The campaign will run for two weeks with posters displayed on 50 buses. The posters have the title, “I have a dream” to depict the dream of women in an equal society.
“I have a dream that there will no longer be any women denied a get,” reads one of the slogans which refers to the situation of women getting a divorce only if their husbands agree.
“I have a dream that a woman’s wage will match that of a man’s,” says another showing a photo of former education minister Limor Livnat.
A third one says, “I have a dream that every woman will feel safe in the public space” with a photo of Nili Phillip who led a campaign against Orthodox signs in Beit Shemesh that asked women to dress “modestly” and not to walk in some parts of town.
In July of last year, Azaria was running for mayor’s office when her posters were defaced by extremist misogynists in an Orthodox neighborhood.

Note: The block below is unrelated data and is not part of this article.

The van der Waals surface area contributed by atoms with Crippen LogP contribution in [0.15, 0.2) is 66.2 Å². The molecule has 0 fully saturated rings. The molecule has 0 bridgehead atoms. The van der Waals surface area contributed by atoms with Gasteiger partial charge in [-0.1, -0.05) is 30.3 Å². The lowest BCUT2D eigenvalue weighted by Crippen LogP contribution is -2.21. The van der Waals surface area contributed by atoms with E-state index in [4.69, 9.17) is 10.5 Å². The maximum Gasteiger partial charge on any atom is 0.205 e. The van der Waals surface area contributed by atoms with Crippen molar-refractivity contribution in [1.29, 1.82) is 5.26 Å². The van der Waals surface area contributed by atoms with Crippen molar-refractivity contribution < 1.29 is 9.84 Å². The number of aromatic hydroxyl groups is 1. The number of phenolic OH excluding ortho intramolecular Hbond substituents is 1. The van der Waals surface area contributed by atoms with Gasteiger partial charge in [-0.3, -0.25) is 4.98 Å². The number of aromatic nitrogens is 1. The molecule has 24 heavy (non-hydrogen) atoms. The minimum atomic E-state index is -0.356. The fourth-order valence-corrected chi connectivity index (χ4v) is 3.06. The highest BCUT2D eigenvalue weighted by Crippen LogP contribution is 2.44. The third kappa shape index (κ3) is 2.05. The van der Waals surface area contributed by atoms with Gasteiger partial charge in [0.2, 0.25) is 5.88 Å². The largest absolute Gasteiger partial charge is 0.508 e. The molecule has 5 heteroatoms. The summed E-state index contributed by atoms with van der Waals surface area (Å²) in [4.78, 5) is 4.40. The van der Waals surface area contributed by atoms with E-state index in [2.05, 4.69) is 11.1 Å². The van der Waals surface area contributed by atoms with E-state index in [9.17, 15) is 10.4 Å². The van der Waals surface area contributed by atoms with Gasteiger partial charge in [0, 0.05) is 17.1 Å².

While Israel has always maintained that they are champions of women rights and have often vilified Palestinians for not giving their women equal rights, this news shows another side.
“The international community often likes to spin the issue with gendered violence in Palestine as if it's an "Arab problem" and Palestinian women need saving from Palestinian men. Such orientalist discourse propagates colonial views and white saviour-complex urges that are used to justify humanitarian interventionism. It is a frequently overlooked fact that Jewish women suffer from similar rates of gender-based violence within Israeli society,” Yara Hawari wrote for Al Jazeera in an article named “Patriarchy in Palestine.”
Azaria is happy “about embarking on a joint campaign in honor of International Women’s Day, a campaign that calls for making the dream a reality.”